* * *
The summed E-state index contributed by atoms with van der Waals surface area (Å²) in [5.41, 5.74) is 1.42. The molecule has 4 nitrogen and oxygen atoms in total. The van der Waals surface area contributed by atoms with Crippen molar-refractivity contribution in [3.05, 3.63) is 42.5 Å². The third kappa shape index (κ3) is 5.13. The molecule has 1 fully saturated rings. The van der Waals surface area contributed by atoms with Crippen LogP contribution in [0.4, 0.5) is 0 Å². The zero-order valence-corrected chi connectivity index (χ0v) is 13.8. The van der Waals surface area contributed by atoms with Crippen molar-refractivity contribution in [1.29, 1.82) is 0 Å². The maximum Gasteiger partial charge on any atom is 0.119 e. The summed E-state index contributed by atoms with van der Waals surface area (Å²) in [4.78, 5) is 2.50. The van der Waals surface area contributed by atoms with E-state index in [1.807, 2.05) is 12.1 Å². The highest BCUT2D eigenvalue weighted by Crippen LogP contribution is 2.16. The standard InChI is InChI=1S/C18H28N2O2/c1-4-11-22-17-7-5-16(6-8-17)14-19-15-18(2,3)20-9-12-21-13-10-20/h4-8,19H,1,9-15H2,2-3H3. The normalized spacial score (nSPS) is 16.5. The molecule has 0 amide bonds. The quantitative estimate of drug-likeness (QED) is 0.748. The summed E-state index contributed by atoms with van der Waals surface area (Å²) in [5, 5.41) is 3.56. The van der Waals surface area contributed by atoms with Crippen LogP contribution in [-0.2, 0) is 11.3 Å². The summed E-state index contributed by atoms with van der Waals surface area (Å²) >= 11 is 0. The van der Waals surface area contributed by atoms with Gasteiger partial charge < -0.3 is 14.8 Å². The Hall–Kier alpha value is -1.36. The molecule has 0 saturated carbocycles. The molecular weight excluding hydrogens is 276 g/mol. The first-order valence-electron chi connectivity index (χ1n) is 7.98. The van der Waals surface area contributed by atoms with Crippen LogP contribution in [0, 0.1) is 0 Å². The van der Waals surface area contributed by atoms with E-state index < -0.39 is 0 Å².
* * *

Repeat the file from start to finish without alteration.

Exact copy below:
The summed E-state index contributed by atoms with van der Waals surface area (Å²) in [5.41, 5.74) is 1.42. The molecule has 4 nitrogen and oxygen atoms in total. The van der Waals surface area contributed by atoms with Crippen molar-refractivity contribution in [3.05, 3.63) is 42.5 Å². The third kappa shape index (κ3) is 5.13. The molecule has 1 fully saturated rings. The van der Waals surface area contributed by atoms with Crippen LogP contribution in [0.4, 0.5) is 0 Å². The zero-order valence-corrected chi connectivity index (χ0v) is 13.8. The van der Waals surface area contributed by atoms with Crippen molar-refractivity contribution in [1.29, 1.82) is 0 Å². The maximum Gasteiger partial charge on any atom is 0.119 e. The summed E-state index contributed by atoms with van der Waals surface area (Å²) in [4.78, 5) is 2.50. The van der Waals surface area contributed by atoms with E-state index in [1.807, 2.05) is 12.1 Å². The highest BCUT2D eigenvalue weighted by Crippen LogP contribution is 2.16. The standard InChI is InChI=1S/C18H28N2O2/c1-4-11-22-17-7-5-16(6-8-17)14-19-15-18(2,3)20-9-12-21-13-10-20/h4-8,19H,1,9-15H2,2-3H3. The normalized spacial score (nSPS) is 16.5. The molecule has 0 amide bonds. The quantitative estimate of drug-likeness (QED) is 0.748. The summed E-state index contributed by atoms with van der Waals surface area (Å²) in [5, 5.41) is 3.56. The van der Waals surface area contributed by atoms with Crippen LogP contribution in [-0.2, 0) is 11.3 Å². The summed E-state index contributed by atoms with van der Waals surface area (Å²) >= 11 is 0. The van der Waals surface area contributed by atoms with Gasteiger partial charge < -0.3 is 14.8 Å². The Hall–Kier alpha value is -1.36. The molecule has 0 saturated carbocycles. The molecular weight excluding hydrogens is 276 g/mol. The first-order valence-electron chi connectivity index (χ1n) is 7.98. The van der Waals surface area contributed by atoms with Crippen LogP contribution in [0, 0.1) is 0 Å². The van der Waals surface area contributed by atoms with E-state index < -0.39 is 0 Å².